Building on success of ‘test and try’ initiative

When Sue Kennedy came on board as the pilot lead for the ‘test and try’ initiative, the Training Services NSW Project Manager inherited a program that had enjoyed some great initial success. However, there was also a clear opportunity to improve the effectiveness of the initiative.

22 June 2021

We try not to play favourites at the Educational Pathways Pilot Program (EPPP), but we’re big fans of the Smart & Skilled to school students via GTOs initiative. The initiative gives students a unique opportunity to try out a vocational pathway before committing to an SBAT or further training.

Under the pilot, students complete a pre-apprenticeship or pre-traineeship course with an approved Smart and Skilled Provider which has been facilitated by a Group Training Organisation (GTO). Along the way, students gain an insight into the field, some valuable industry experience and exposure to a local employer. They also graduate with between two and four units of competency that can be credited towards further training, helping them fast-track their vocational education.

Over the course of 2020/21, the ‘test and try’ initiative has seen 36 students move into further training and that number is set to increase following the conclusion of some recent courses. However, there’s always room for improvement and, with that goal in mind, Sue Kennedy recently convened a meeting with pilot staff, GTOs and Head Teacher Careers to hash out a plan to make the initiative even better.

“I didn’t want to be overly prescriptive with what we’re doing, but rather open things up for discussion,” says Sue.

Nikola Vercoe from Novaskill, an existing GTO participating in the 2021 Program added, “Novaskill are really excited to engage with the EPPP program for another year, as we really value our relationships with local schools and we appreciate the work going into the program to help promote VET pathways for students”.

The meeting was a chance for all the stakeholders involved in the delivery of the initiative to come together, share their experiences, ask questions and figure out a plan of attack. According to Sue, everyone contributed to what was a very fruitful discussion.

The participants canvassed a wide range of issues, from student recruitment to the delivery of courses, but a few key themes soon emerged. Everyone agreed that the pilot could benefit from greater accountability, communication and flexibility.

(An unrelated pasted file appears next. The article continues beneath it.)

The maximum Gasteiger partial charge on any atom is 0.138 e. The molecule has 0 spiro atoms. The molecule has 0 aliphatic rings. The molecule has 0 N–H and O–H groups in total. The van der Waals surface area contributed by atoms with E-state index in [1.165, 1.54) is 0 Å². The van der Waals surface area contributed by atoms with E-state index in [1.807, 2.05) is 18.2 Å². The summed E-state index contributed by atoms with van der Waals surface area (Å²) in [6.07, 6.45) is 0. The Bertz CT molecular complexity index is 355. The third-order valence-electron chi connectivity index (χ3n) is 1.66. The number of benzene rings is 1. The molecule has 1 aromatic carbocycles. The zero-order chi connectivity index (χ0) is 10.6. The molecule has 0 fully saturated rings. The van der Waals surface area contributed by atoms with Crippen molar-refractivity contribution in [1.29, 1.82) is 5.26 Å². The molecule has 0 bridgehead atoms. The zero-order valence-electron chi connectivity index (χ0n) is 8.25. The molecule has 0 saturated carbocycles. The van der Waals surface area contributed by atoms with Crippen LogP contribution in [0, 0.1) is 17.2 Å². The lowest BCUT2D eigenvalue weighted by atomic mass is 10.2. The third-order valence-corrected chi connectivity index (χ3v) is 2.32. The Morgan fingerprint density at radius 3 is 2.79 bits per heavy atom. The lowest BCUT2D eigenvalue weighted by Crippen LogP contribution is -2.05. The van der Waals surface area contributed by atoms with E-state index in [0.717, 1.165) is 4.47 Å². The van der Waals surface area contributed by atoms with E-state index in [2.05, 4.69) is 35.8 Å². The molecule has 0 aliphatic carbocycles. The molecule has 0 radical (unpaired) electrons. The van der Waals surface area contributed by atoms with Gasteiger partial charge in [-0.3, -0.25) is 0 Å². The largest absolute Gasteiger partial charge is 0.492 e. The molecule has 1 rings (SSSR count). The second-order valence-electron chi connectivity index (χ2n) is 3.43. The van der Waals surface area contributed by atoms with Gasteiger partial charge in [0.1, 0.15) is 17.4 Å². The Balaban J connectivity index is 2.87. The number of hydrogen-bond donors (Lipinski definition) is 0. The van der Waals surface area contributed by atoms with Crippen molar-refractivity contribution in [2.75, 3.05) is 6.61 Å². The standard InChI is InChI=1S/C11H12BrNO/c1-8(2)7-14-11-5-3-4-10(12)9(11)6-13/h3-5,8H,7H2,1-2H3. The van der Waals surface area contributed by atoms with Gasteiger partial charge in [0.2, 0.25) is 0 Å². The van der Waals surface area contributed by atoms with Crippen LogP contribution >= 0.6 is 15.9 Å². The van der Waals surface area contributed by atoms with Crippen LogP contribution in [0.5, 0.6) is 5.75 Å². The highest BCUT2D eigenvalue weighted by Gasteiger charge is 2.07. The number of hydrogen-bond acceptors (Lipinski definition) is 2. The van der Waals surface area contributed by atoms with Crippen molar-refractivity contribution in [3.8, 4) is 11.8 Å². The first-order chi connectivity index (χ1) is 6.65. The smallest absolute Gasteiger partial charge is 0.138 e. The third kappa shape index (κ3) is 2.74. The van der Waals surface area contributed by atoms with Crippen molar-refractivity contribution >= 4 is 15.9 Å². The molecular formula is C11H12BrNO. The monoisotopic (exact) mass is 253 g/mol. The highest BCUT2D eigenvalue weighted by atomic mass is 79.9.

“The success of the pilot comes down to all the parties working well together,” says Sue.

During the meeting, participants talked about how long it takes to get a course up and running. Some schools said they needed a minimum of eight weeks lead time, but when they unpacked that timeframe they discovered that it could really be done in six weeks. One of the things that will help streamline the process is putting a bit more rigour around the process up front.

“Moving forward, at the inception of a program, the GTOs are going to meet with the schools and the Partner Training Provider for a physical meeting where they formulate a clear plan,” says Sue.

Sue also took everyone through her vision to tighten up the criteria that GTOs will have to satisfy in order to participate in the initiative, and her plan for greater accountability. To keep everyone on track, and to ensure that students don’t miss out on valuable places, Sue has introduced quarterly performance discussions.

“If a GTO says they’re going to fill 10 places and they don’t get that number, we need to know why and how we can help ensure those places are filled,” says Sue.

Pilot improvements aside, the meeting was also an opportunity to connect the dots between the in-house expertise at Training Services NSW and participating GTOs, and for people to share valuable advice. For example, Sue suggested that Partner Training Providers look into applying for the free Personal Protective Equipment on offer to eligible students as part of the Skilling for Recovery program.

“We know that money can be a barrier to participation for some students in the EPPP pilot areas, with some families simply not able to fork out $100 for a pair of boots, so it was a great reminder to schools that these opportunities exist,” says Sue.

In the end, the meeting was a great opportunity for everyone involved with the initiative to get on the same page and to reveal the enormous potential of the ‘test and try’ initiative.

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